National Tartan Day
What is National Tartan Day?
Tartan Day is celebrated in a number of countries around the world
and recognizes the contributions made by immigrant Scots, and their descendants,
to those countries...and the world at large. Here in the United States, this
recognition was made official on March 20th, 1998 by the unanimous passage of
Senate Resolution 155,
which established April 6th of each year as
National Tartan Day. The House followed suit in 2005 and then,
on April 4th, 2008, President Bush released Pesidental Proclamation #8233, which
closes with the following words:
"...Now, Therefore, I, George W. Bush, President of the United States of America, by
virtue of the authority vested in me by the Constitution and laws of the United States,
do hereby proclaim April 6, 2008, as National Tartan Day. I call upon all Americans to
observe this day by celebrating the continued friendship between the people of Scotland
and the United States and by recognizing the contributions of Scottish Americans to
In Witness Whereof, I have hereunto set my hand this fourth day of April, in the year
of our Lord two thousand eight, and of the Independence of the United States of America
the two hundred and thirty-second.
George W. Bush"
Why the word: "Tartan"?
In the context of North American English, tartan is a synonym for plaid and
the latter is the word that is more commonly used. Walking into a fabric store and asking
where the "tartans" are is likely draw blank stares from the staff.
In Scotland however, tartan is the word used to describe the kind of patterns in fabric
and plaid, or plaide, is a noun (believed to be of Gaelic origin) meaning blanket.
Today, tartan is generally used to refer to the application of a very specific pattern and
arrangement of thread colors, which when woven
into a fabric identifies a particular Scottish Clan (ie: a family), country, county or
organization. This pattern is referred to as a sett and the fabric into which it
is woven, frequently wool, is used to produce articles of clothing like: kilts, skirts,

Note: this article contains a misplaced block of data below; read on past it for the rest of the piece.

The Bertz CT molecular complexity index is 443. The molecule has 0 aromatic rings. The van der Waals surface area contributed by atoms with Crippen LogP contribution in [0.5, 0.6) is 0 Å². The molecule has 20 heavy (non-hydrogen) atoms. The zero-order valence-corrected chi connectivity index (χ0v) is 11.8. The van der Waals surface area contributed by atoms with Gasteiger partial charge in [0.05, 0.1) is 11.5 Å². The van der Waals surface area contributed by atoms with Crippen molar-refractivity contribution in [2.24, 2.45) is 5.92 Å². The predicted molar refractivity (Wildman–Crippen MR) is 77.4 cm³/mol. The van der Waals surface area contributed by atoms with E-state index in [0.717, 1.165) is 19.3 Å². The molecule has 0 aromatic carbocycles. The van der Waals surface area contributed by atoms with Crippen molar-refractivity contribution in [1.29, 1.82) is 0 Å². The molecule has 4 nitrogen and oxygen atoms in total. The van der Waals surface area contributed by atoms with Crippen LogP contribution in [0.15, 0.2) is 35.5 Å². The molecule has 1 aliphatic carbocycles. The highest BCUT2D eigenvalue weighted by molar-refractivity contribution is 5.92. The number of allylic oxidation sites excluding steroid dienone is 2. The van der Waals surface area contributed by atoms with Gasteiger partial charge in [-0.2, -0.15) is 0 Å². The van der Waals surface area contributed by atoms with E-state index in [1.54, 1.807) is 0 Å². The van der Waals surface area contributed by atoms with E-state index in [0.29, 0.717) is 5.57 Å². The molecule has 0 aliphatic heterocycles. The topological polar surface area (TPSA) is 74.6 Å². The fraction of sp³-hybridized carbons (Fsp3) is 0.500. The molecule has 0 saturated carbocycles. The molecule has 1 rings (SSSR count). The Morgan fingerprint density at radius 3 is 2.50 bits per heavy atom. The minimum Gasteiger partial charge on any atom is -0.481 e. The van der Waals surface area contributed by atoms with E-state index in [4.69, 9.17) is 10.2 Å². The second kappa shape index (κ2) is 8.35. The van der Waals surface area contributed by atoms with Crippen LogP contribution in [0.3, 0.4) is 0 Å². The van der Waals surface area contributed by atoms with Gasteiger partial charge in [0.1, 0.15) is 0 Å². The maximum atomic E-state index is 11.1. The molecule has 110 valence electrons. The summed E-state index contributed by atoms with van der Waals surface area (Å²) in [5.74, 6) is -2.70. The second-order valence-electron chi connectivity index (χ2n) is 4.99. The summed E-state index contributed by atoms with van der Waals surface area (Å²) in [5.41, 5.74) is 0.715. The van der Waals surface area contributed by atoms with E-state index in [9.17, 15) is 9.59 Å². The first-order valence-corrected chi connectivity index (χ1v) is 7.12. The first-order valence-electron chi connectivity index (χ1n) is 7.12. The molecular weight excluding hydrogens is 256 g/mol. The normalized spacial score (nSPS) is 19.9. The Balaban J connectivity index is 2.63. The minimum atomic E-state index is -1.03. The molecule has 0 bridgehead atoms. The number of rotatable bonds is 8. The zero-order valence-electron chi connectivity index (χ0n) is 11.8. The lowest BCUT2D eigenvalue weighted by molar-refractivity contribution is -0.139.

sashes, ties...and (modern) plaids, which are worn over the shoulder of an evening
jacket when wearing a kilt on a formal occasion.
Members of a specific Scottish clan wear these items to denote their affiliation with that
family. In other cases individuals wear a particular tartan to denote that their association
is based on a region, rather than a family. Regional tartans are generally referred to as
"district tartans" and in Scotland Dundee, Inverness, Galloway and Tweedside are just a few
examples of district tartans. As a result of all of this, the word tartan has generally
come to signify a specific type of woven pattern that is in some manner associated with Scotland,
hence the choice of the phrase "Tartan Day" for this national day of rememberance.
While predominately thought of as Scottish, tartans are not exclusive to Scotland. The Irish and the
Welsh also have tartans and they wear kilts. In Ireland, the tartans are generally district
based, with a sprinkling of family oriented ones. The Irish district tartans are primarily
based on the various counties that make up Ireland, like Cork, Dublin, Galway and Tyrone.
(Click here to see a list of Irish counties.)
On this side of the Atlantic, a specific "USA Tartan"
is available and many US states have, officially or
unofficially, dedicated tartans. Branches of the US armed forces, like their British
counterparts, also have official tartans as do many American police and fire
Why Tartan Day?
There are a variety of reasons for celebrating the ties between the US and Scotland,
for Scottish immigrants and their descendants have made contributions in many
different fields of endeavor, dating back to the earliest colonial times. Foremost
among these is how the Scottish writers and philosophers, from a period known today
as the Scottish Enlightenment, shaped the thinking of many of our founding fathers.
This period began somewhere between 1725 and 1730,
several decades prior our nation's bid for independence.
(Click here to learn more about the Scottish Enlightenment.)
As a result, the written works of the